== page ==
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Tell the Coming Generation

A Maskil11Probably a musical or liturgical term of Asaph.

1Give ear, O my people, to my teaching;
incline your ears to the words of my mouth!
2I will open my mouth in a parable;
I will utter dark sayings from of old,
3things that we have heard and known,
that our fathers have told us.
4We will not hide them from their children,
but tell to the coming generation
the glorious deeds of the Lord, and his might,
and the wonders that he has done.

5He established a testimony in Jacob
and appointed a law in Israel,
which he commanded our fathers
to teach to their children,
6that the next generation might know them,
the children yet unborn,
and arise and tell them to their children,
7so that they should set their hope in God
and not forget the works of God,
but keep his commandments;
8and that they should not be like their fathers,
a stubborn and rebellious generation,
a generation whose heart was not steadfast,
whose spirit was not faithful to God.

9The Ephraimites, armed with22Hebrew armed and shooting the bow,
turned back on the day of battle.
10They did not keep God's covenant,
but refused to walk according to his law.
11They forgot his works
and the wonders that he had shown them.
12In the sight of their fathers he performed wonders
in the land of Egypt, in the fields of Zoan.
13He divided the sea and let them pass through it,
and made the waters stand like a heap.
14In the daytime he led them with a cloud,
and all the night with a fiery light.
15He split rocks in the wilderness
and gave them drink abundantly as from the deep.
16He made streams come out of the rock
and caused waters to flow down like rivers.

17Yet they sinned still more against him,
rebelling against the Most High in the desert.
18They tested God in their heart
by demanding the food they craved.
19They spoke against God, saying,
“Can God spread a table in the wilderness?
20He struck the rock so that water gushed out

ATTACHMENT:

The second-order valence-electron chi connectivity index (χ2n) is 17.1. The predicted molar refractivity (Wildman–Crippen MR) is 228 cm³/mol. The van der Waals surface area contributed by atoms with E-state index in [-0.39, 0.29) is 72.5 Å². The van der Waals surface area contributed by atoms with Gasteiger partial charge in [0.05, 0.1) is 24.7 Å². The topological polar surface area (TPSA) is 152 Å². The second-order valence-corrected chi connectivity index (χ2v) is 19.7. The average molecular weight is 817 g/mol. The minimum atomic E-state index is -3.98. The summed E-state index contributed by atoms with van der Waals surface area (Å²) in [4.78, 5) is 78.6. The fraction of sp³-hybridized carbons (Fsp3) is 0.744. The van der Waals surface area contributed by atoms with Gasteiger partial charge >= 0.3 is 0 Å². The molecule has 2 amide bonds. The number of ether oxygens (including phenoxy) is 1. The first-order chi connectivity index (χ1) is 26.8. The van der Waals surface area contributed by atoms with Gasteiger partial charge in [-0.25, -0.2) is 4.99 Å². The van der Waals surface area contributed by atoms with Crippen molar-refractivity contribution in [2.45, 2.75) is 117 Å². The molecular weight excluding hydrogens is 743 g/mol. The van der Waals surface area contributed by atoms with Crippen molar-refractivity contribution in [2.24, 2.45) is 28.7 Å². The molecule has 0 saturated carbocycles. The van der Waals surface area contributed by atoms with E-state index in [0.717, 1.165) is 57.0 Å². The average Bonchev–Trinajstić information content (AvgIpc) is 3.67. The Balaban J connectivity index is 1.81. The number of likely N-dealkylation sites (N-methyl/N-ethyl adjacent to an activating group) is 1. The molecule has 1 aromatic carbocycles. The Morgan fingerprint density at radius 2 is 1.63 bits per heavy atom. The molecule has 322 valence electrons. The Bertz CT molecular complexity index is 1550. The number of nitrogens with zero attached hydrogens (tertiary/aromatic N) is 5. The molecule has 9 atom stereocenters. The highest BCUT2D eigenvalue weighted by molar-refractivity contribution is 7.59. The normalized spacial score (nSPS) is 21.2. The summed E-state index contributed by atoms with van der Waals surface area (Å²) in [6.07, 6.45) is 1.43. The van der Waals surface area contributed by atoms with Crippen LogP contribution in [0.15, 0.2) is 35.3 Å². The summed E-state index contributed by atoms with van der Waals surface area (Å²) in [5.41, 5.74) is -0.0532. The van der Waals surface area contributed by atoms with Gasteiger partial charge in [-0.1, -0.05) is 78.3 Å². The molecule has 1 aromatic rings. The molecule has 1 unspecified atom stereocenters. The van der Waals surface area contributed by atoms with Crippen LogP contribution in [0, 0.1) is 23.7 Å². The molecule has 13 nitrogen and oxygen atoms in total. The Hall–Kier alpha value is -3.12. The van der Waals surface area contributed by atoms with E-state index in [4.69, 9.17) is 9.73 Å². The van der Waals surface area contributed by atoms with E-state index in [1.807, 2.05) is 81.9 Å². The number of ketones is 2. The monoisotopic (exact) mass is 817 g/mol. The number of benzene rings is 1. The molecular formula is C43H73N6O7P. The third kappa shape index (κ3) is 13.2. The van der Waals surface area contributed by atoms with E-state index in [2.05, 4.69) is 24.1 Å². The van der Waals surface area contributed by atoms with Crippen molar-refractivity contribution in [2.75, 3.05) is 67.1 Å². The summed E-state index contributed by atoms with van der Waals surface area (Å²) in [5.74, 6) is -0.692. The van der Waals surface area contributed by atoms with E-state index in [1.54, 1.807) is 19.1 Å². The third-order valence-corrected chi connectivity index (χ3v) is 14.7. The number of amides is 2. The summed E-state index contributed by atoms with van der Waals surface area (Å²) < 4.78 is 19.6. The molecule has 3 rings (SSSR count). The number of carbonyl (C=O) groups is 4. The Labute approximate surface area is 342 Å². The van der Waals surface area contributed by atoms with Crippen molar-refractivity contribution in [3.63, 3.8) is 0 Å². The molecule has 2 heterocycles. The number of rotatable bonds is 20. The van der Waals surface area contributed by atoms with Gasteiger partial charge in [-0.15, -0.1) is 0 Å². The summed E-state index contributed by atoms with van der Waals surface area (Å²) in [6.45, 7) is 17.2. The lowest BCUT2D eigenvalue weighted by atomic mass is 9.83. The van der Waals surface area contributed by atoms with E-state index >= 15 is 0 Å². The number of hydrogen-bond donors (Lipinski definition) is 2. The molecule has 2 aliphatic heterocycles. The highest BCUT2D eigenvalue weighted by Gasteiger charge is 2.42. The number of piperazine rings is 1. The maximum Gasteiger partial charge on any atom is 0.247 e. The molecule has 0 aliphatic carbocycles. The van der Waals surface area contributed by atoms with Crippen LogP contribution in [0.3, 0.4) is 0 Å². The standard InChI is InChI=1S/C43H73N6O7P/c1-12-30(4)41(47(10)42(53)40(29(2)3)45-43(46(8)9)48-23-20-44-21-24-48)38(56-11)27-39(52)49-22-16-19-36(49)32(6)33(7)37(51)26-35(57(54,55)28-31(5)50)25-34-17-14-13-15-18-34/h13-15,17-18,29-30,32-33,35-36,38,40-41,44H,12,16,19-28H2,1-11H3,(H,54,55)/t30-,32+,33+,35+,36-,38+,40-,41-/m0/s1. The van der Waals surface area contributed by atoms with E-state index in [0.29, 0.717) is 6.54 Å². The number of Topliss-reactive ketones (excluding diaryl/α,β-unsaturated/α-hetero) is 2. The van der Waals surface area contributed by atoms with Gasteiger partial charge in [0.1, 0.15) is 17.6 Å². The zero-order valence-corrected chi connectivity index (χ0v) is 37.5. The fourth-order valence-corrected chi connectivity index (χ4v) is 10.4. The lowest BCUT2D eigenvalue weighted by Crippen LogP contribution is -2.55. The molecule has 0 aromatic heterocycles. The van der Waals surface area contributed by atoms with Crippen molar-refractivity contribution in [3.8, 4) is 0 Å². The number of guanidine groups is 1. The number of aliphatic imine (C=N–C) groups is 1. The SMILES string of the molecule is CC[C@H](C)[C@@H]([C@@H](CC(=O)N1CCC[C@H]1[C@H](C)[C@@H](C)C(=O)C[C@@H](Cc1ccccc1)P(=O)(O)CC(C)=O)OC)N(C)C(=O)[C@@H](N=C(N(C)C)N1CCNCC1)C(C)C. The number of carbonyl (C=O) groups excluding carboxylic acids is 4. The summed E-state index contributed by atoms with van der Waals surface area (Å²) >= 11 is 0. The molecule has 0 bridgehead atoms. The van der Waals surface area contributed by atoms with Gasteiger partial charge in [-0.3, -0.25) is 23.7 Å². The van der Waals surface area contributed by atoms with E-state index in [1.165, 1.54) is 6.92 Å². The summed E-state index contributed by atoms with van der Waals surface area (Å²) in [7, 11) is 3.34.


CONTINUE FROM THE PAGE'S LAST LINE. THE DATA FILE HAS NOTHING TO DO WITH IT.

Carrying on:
and streams overflowed.
Can he also give bread
or provide meat for his people?”

21Therefore, when the Lord heard, he was full of wrath;
a fire was kindled against Jacob;
his anger rose against Israel,
22because they did not believe in God
and did not trust his saving power.
23Yet he commanded the skies above
and opened the doors of heaven,
24and he rained down on them manna to eat
and gave them the grain of heaven.
25Man ate of the bread of the angels;
he sent them food in abundance.
26He caused the east wind to blow in the heavens,
and by his power he led out the south wind;
27he rained meat on them like dust,
winged birds like the sand of the seas;
28he let them fall in the midst of their camp,
all around their dwellings.
29And they ate and were well filled,
for he gave them what they craved.
30But before they had satisfied their craving,
while the food was still in their mouths,
31the anger of God rose against them,
and he killed the strongest of them
and laid low the young men of Israel.

32In spite of all this, they still sinned;
despite his wonders, they did not believe.
33So he made their days vanish like33Hebrew in a breath,44Or vapor
and their years in terror.
34When he killed them, they sought him;
they repented and sought God earnestly.
35They remembered that God was their rock,
the Most High God their redeemer.
36But they flattered him with their mouths;
they lied to him with their tongues.
37Their heart was not steadfast toward him;
they were not faithful to his covenant.
38Yet he, being compassionate,
atoned for their iniquity
and did not destroy them;
he restrained his anger often
and did not stir up all his wrath.
39He remembered that they were but flesh,
a wind that passes and comes not again.
40How often they rebelled against him in the wilderness
and grieved him in the desert!
41They tested God again and again
and provoked the Holy One of Israel.
42They did not remember his power55Hebrew hand
or the day when he redeemed them from the foe,
43when he performed his signs in Egypt
and his marvels in the fields of Zoan.
44He turned their rivers to blood,
so that they could not drink of their streams.
45He sent among them swarms of flies, which devoured them,
and frogs, which destroyed them.
46He gave their crops to the destroying locust
and the fruit of their labor to the locust.
47He destroyed their vines with hail
and their sycamores with frost.
48He gave over their cattle to the hail
and their flocks to thunderbolts.